The U.S. Preventive Services Task Force considered doing exactly that for adults ages 65 and older but ultimately decided there wasn't enough evidence that it would be better than the current level of care to recommend the practice.

There's also the concern that the watch could lead to false positives and misdiagnosis, Carroll said. "Patients at high risk of stroke who have atrial fibrillation (i.e. older people) might be treated with anticoagulation. For younger ones at lower risk, it's not immediately clear how we would treat them, or if we should," Carroll wrote. "And it's younger people who are more likely to have a smart watch."

However, Jeffrey Wessler, a cardiologist in New York, praised Apple's approach with the new Heartline study specifically focusing on seniors, saying the study "represents an important step forward for the clinical utility of consumer-grade wearables."

He added, "Apple can move beyond the dubious effects of broad based screening and actually demonstrate the effectiveness of a watch-based intervention to improve clinical outcomes" (Farr, CNBC, 2/25; Haselton, CNBC, 2/25; La Monica, CNN, 2/25; Carroll, "The Upshot," New York Times, 12/26/19).

Advisory Board's take

What this study means for CV leaders

The expanding applications of wearables has certainly been the talk of the town in cardiovascular (CV) circles lately, particularly as more high-profile tech, pharma, and insurance companies get into the game. In addition to this Apple and Johnson & Johnson study, we have seen several other unique partnerships emerge. For instance, Oscar Health is partnering with Cardiogram to provide high-risk members with remote diabetes and AFib monitoring, and Devoted Health has started to subsidize the Apple Watch for its Medicare Advantage members.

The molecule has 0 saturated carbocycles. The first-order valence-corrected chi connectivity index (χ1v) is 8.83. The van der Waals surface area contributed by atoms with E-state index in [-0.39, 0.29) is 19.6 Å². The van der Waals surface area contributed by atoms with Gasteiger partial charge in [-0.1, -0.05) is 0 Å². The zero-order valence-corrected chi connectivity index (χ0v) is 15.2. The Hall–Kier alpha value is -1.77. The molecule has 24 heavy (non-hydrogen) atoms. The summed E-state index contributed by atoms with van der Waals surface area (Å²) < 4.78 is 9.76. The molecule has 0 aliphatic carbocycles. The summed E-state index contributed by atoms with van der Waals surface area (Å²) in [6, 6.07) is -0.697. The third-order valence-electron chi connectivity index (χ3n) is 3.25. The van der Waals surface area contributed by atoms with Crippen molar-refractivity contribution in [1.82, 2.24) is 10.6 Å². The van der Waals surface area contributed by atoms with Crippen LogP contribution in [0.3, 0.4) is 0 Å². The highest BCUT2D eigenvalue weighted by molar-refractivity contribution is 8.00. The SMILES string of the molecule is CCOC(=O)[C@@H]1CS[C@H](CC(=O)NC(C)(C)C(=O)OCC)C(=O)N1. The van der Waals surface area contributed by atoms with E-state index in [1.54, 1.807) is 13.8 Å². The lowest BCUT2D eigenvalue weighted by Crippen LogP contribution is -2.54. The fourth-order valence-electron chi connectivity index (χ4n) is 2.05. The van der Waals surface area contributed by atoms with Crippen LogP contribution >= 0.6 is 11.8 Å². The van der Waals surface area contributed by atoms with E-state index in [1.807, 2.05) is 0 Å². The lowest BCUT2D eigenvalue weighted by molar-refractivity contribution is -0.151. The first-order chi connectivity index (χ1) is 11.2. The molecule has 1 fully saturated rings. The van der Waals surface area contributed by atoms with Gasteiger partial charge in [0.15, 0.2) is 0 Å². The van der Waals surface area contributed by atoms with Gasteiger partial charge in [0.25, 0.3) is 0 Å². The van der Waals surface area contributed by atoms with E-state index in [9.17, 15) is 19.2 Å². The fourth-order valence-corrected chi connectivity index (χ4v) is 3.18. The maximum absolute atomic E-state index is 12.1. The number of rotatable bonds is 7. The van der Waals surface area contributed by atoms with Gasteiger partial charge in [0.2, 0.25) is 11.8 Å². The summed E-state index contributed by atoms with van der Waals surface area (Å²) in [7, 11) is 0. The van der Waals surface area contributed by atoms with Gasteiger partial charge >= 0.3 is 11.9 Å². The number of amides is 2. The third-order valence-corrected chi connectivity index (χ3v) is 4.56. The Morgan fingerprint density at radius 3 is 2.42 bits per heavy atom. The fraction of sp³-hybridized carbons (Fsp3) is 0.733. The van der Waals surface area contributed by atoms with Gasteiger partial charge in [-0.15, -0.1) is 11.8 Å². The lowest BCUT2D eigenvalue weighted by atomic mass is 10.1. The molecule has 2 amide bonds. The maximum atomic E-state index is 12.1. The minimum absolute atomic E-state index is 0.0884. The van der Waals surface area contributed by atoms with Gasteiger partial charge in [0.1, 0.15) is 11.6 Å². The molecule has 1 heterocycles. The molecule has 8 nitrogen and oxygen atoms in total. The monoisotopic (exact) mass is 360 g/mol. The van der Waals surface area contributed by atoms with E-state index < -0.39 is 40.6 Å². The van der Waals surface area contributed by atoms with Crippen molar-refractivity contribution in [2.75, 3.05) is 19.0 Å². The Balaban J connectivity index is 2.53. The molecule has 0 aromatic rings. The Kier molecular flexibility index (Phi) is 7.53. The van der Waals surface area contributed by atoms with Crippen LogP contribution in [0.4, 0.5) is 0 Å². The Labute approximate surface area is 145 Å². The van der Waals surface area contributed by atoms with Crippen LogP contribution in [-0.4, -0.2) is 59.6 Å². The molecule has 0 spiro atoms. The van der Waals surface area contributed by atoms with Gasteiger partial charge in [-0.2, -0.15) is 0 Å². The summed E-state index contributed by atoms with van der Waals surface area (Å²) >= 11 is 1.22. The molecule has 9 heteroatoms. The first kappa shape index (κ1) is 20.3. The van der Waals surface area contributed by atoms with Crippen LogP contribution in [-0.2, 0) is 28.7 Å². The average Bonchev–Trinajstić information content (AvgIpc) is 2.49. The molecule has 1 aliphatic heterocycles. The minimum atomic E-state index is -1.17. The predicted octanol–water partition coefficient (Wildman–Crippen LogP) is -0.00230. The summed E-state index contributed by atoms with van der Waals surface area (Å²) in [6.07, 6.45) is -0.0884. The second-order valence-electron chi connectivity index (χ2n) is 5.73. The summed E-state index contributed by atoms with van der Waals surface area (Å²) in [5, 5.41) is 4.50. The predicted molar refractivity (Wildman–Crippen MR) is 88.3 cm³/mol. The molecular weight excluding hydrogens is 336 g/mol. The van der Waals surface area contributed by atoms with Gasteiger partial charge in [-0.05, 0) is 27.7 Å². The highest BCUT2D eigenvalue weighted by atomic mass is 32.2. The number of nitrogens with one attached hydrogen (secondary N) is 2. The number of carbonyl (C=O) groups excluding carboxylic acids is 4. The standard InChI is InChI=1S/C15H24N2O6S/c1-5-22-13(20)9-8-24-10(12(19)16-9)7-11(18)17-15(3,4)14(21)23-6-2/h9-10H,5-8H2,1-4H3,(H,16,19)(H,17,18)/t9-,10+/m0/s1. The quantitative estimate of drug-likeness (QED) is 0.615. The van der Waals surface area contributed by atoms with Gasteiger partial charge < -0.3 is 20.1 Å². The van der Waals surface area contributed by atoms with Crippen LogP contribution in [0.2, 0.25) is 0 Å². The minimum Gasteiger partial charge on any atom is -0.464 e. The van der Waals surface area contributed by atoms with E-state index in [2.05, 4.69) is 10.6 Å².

From my conversations with CV administrators and physician leaders alike, the tone I typically get is "cautiously optimistic." There is certainly excitement over the opportunity for scaling earlier detection of conditions from AFib to diabetes. Also, many physicians highlight the benefit of empowering patients to manage their own health, which can be a particular challenge in cardiovascular disease.

But at the same time I hear trepidation, and many valid concerns. Will our already-strained emergency departments now be overrun with false AFib alerts? Will this technology only be available to those who can afford an Apple Watch or other device? What protocols do we need to put in place to take in and triage this new stream of health data within our care teams? How will our clinicians be reimbursed for the time necessary to interpret these new data inputs?

CV leaders are looking for evidence to help them make their decisions. Evidence on not only how clinically effective wearables are at detecting AFib and other conditions or risk of disease, but also how patients utilize these devices in real life, and how cost- and resource-efficient these technologies will be in the long-run. Without this evidence, it will be difficult for programs to eagerly adopt these new technologies and incorporate them into existing workflows. Clinical trials like this one are necessary to provide evidence on how wearables perform in detection and disease management, and also in a more expansive population than those who may purchase and use an Apple Watch on their own.

What this study means for the way we recruit for, conduct, and analyze large clinical trials